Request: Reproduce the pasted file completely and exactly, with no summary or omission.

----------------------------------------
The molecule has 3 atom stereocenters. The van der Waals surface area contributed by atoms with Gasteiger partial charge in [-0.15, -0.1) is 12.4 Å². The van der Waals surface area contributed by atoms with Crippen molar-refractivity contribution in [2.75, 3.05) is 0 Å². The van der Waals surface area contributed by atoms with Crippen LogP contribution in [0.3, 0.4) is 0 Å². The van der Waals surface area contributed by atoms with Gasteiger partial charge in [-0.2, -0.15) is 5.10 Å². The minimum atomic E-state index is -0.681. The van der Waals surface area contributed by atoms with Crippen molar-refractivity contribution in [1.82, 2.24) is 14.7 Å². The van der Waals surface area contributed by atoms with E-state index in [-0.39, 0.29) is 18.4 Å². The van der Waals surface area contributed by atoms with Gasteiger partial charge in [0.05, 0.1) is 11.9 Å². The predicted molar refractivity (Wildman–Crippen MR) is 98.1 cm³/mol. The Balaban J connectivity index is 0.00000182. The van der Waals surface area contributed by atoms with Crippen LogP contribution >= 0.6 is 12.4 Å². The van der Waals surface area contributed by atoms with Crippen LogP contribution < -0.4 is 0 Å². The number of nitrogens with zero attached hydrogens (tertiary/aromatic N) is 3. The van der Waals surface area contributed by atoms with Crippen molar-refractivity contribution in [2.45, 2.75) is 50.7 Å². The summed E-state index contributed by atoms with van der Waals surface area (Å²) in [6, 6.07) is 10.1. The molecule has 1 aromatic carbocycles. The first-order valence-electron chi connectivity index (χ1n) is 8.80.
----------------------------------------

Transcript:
The molecule has 3 atom stereocenters. The van der Waals surface area contributed by atoms with Gasteiger partial charge in [-0.15, -0.1) is 12.4 Å². The van der Waals surface area contributed by atoms with Crippen molar-refractivity contribution in [2.75, 3.05) is 0 Å². The van der Waals surface area contributed by atoms with Crippen LogP contribution in [0.3, 0.4) is 0 Å². The van der Waals surface area contributed by atoms with Gasteiger partial charge in [-0.2, -0.15) is 5.10 Å². The minimum atomic E-state index is -0.681. The van der Waals surface area contributed by atoms with Crippen molar-refractivity contribution in [1.82, 2.24) is 14.7 Å². The van der Waals surface area contributed by atoms with E-state index in [-0.39, 0.29) is 18.4 Å². The van der Waals surface area contributed by atoms with Gasteiger partial charge in [0.05, 0.1) is 11.9 Å². The predicted molar refractivity (Wildman–Crippen MR) is 98.1 cm³/mol. The Balaban J connectivity index is 0.00000182. The van der Waals surface area contributed by atoms with Crippen LogP contribution >= 0.6 is 12.4 Å². The van der Waals surface area contributed by atoms with Crippen LogP contribution < -0.4 is 0 Å². The number of nitrogens with zero attached hydrogens (tertiary/aromatic N) is 3. The van der Waals surface area contributed by atoms with Crippen molar-refractivity contribution in [2.45, 2.75) is 50.7 Å². The summed E-state index contributed by atoms with van der Waals surface area (Å²) in [6, 6.07) is 10.1. The molecule has 1 aromatic carbocycles. The first-order valence-electron chi connectivity index (χ1n) is 8.80.